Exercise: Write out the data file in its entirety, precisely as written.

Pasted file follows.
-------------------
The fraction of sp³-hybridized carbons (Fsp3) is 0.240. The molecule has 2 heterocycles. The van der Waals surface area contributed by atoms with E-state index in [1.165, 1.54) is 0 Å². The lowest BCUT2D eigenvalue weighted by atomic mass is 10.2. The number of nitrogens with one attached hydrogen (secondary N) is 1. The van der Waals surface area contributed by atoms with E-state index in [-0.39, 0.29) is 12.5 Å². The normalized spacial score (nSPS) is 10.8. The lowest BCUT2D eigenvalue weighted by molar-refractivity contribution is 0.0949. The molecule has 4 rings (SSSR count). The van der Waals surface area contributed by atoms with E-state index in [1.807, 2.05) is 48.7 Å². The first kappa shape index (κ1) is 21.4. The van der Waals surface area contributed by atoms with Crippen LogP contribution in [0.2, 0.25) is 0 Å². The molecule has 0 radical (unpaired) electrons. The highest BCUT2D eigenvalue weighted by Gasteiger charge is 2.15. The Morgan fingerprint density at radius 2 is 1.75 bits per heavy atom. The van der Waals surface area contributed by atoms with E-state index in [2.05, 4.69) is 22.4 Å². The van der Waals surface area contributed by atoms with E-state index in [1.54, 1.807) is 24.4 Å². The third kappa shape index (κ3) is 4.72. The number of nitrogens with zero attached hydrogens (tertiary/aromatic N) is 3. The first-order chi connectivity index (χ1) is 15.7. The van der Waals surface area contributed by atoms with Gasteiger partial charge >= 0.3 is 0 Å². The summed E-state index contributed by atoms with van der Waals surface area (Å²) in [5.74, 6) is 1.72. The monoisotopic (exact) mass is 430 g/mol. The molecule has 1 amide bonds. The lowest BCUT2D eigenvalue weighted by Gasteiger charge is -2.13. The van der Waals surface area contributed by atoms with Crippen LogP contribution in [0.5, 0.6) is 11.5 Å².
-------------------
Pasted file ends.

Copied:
The fraction of sp³-hybridized carbons (Fsp3) is 0.240. The molecule has 2 heterocycles. The van der Waals surface area contributed by atoms with E-state index in [1.165, 1.54) is 0 Å². The lowest BCUT2D eigenvalue weighted by atomic mass is 10.2. The number of nitrogens with one attached hydrogen (secondary N) is 1. The van der Waals surface area contributed by atoms with E-state index in [-0.39, 0.29) is 12.5 Å². The normalized spacial score (nSPS) is 10.8. The lowest BCUT2D eigenvalue weighted by molar-refractivity contribution is 0.0949. The molecule has 4 rings (SSSR count). The van der Waals surface area contributed by atoms with E-state index in [1.807, 2.05) is 48.7 Å². The first kappa shape index (κ1) is 21.4. The van der Waals surface area contributed by atoms with Crippen LogP contribution in [0.2, 0.25) is 0 Å². The molecule has 0 radical (unpaired) electrons. The highest BCUT2D eigenvalue weighted by Gasteiger charge is 2.15. The Morgan fingerprint density at radius 2 is 1.75 bits per heavy atom. The van der Waals surface area contributed by atoms with E-state index in [2.05, 4.69) is 22.4 Å². The van der Waals surface area contributed by atoms with E-state index in [1.54, 1.807) is 24.4 Å². The third kappa shape index (κ3) is 4.72. The number of nitrogens with zero attached hydrogens (tertiary/aromatic N) is 3. The first-order chi connectivity index (χ1) is 15.7. The van der Waals surface area contributed by atoms with Gasteiger partial charge >= 0.3 is 0 Å². The summed E-state index contributed by atoms with van der Waals surface area (Å²) in [5.74, 6) is 1.72. The monoisotopic (exact) mass is 430 g/mol. The molecule has 1 amide bonds. The lowest BCUT2D eigenvalue weighted by Gasteiger charge is -2.13. The van der Waals surface area contributed by atoms with Crippen LogP contribution in [0.5, 0.6) is 11.5 Å².